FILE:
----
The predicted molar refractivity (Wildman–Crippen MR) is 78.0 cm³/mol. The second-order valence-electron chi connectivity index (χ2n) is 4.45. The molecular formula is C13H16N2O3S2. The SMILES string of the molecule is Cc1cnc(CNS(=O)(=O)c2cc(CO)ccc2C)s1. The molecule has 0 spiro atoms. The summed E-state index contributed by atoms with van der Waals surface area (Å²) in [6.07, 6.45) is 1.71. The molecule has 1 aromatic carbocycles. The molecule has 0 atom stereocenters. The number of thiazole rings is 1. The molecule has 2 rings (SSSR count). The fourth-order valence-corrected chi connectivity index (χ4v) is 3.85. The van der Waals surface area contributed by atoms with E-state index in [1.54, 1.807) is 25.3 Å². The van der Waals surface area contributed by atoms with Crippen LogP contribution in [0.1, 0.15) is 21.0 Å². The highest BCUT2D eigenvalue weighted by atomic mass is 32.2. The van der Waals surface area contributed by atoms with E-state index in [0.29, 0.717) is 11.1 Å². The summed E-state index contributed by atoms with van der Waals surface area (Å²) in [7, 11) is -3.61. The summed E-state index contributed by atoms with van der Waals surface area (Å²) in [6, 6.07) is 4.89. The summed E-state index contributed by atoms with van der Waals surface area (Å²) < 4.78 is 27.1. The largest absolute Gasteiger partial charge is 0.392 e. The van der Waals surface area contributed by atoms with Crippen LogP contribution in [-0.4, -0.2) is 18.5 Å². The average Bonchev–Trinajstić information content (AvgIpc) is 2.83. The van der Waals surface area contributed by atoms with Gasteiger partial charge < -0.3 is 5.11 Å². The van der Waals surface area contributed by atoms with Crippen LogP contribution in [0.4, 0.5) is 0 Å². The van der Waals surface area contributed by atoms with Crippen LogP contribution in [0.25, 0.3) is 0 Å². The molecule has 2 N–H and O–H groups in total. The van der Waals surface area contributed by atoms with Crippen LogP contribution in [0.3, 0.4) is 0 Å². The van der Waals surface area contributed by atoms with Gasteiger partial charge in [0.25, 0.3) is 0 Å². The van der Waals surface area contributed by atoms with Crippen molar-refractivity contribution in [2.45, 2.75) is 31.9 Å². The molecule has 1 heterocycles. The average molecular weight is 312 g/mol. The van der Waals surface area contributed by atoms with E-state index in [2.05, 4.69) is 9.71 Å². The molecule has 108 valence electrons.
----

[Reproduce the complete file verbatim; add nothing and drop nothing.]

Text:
The predicted molar refractivity (Wildman–Crippen MR) is 78.0 cm³/mol. The second-order valence-electron chi connectivity index (χ2n) is 4.45. The molecular formula is C13H16N2O3S2. The SMILES string of the molecule is Cc1cnc(CNS(=O)(=O)c2cc(CO)ccc2C)s1. The molecule has 0 spiro atoms. The summed E-state index contributed by atoms with van der Waals surface area (Å²) in [6.07, 6.45) is 1.71. The molecule has 1 aromatic carbocycles. The molecule has 0 atom stereocenters. The number of thiazole rings is 1. The molecule has 2 rings (SSSR count). The fourth-order valence-corrected chi connectivity index (χ4v) is 3.85. The van der Waals surface area contributed by atoms with E-state index in [1.54, 1.807) is 25.3 Å². The van der Waals surface area contributed by atoms with Crippen LogP contribution in [0.1, 0.15) is 21.0 Å². The highest BCUT2D eigenvalue weighted by atomic mass is 32.2. The van der Waals surface area contributed by atoms with E-state index in [0.29, 0.717) is 11.1 Å². The summed E-state index contributed by atoms with van der Waals surface area (Å²) in [7, 11) is -3.61. The summed E-state index contributed by atoms with van der Waals surface area (Å²) in [6, 6.07) is 4.89. The summed E-state index contributed by atoms with van der Waals surface area (Å²) < 4.78 is 27.1. The largest absolute Gasteiger partial charge is 0.392 e. The van der Waals surface area contributed by atoms with Crippen LogP contribution in [-0.4, -0.2) is 18.5 Å². The average Bonchev–Trinajstić information content (AvgIpc) is 2.83. The van der Waals surface area contributed by atoms with Gasteiger partial charge < -0.3 is 5.11 Å². The van der Waals surface area contributed by atoms with Crippen LogP contribution in [0.4, 0.5) is 0 Å². The van der Waals surface area contributed by atoms with Crippen LogP contribution in [0.25, 0.3) is 0 Å². The molecule has 2 N–H and O–H groups in total. The van der Waals surface area contributed by atoms with Crippen LogP contribution in [0.3, 0.4) is 0 Å². The van der Waals surface area contributed by atoms with Gasteiger partial charge in [0.25, 0.3) is 0 Å². The van der Waals surface area contributed by atoms with Crippen molar-refractivity contribution in [2.45, 2.75) is 31.9 Å². The molecule has 1 heterocycles. The average molecular weight is 312 g/mol. The van der Waals surface area contributed by atoms with E-state index in [2.05, 4.69) is 9.71 Å². The molecule has 108 valence electrons.